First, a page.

Karlsson was really excellent at preventing shots from the slot defensively and was quite good at getting shots on goal from the high slot. The Knights also commonly registered shots from the circles well with Karlsson on the ice (hinting at one-timer opportunities), better than without him.

The biggest problem I see with Karlsson’s season is the Stanley Cup Final (which was the problem for a lot of players not named Reilly Smith). In five Cup Final games, Karlsson had just two points. He didn’t have any points in the final three games. With the Knights needing each of those games, for their top center to disappear like that... it wasn’t good.

Karlsson’s playoffs in general weren’t great. He averaged .5 points per game in the Los Angeles Kings series, 1.33 in the San Jose Sharks series, .6 in the Winnipeg Jets series and .4 in the Final against the Washington Capitals. Eight of his 15 points (including three of seven goals) came against San Jose.

In addition, Karlsson was forced to take on a more defensive role since he wasn’t producing. Here are his possession stats in the regular season versus the playoffs.

Regular Season vs. Playoffs

Karlsson InTime on IceCorsiShot ShareGoal ShareScoring ChanceHigh-Danger ChanceHD Goal ShareOn Ice Save %Off. Faceoff %
Regular Season1199:40:0053.855.0368.0754.6751.5261.540.93351.61

His possession numbers dipped, but partially because his zone start percentage changed. Marc-Andre Fleury bailed him out a few times more than necessary, however. He became a different player, one who needed to step up more outside of one series.

Standout moment

Karlsson’s greatest moment this season may have been one of the greatest moments of any player in hockey. It was a spectacular goal that helped Vegas clinch the Pacific Division, and it came at the greatest time.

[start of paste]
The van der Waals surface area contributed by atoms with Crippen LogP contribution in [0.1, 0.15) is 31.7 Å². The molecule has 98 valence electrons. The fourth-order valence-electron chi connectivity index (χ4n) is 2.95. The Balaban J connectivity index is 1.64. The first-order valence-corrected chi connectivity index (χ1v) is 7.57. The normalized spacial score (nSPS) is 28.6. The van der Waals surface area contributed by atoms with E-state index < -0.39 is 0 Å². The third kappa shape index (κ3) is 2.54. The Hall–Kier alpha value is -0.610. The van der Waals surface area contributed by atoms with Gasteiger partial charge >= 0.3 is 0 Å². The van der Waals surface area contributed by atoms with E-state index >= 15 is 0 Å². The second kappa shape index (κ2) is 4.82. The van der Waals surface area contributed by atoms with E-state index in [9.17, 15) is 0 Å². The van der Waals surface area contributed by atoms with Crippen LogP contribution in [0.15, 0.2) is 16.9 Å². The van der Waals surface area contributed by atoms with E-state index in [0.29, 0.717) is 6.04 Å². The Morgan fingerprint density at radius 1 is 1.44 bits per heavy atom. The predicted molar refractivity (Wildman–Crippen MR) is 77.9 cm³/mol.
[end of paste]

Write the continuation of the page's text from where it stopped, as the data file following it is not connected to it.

The situation; it’s 2-2 between the Sharks and Knights. The Knights are still attempting to stave off San Jose. In the third period, just after Vegas took a penalty, Karlsson pulled off one of the most beautiful shorthanded goals you’ll ever see.

This was unassisted, shorthanded and downright incredible. Perhaps the play of the year in the NHL. Just... it’s a perfect play. It was Karlsson’s fifth game-winning goal on the year while also sealing the deal for Vegas as division champs. It shows the immense skill that Karlsson has that made it possible for him to hit 40 goals. While his shooting percentage was absurdly high, the goals he was scoring were anything but fluky.

KOI composite grade: A+

In my eyes, Karlsson only gets an A because of his playoff performance. But going off of pre-season expectations, Karlsson blew everything out of the water. He was third in goal scoring behind Alex Ovechkin and Patrik Laine. He was excellent defensively and looked like a true first-line center.

Expectations would not have put him that high, and that’s why every person in the NHL world expects him to regress. He set the expectations and the bar for himself so high that 15 points in 20 playoff games is quite disappointing. He looked incredible throughout the season and was truly exceptional. A+ fits him more than anyone else.

Aside from myself, he got an A+ from every other member of the KOI staff.

Looking ahead to 2018-19

Karlsson is on a one-year, $5.25 million deal. That’s a prove-it contract if there’s ever been one, and it’s time for Karlsson to prove whether or not the Golden Knights can count on him as the long-term first-line center. If he does regress off of 40 goals, it will also be necessary for him to prove that he’s a good playmaker.

He shouldn’t drop below 70 points anytime soon — not with the wings he has — and certainly not while he’s still in his prime. He’ll still be an excellent two-way forward, one that finds ways to protect the net and get the puck back up the ice. That’s still an incredibly useful asset. But will he ever score 40 goals again? That’s on him to prove.

How would you grade Karlsson’s 2017-18 performance?

C- or below1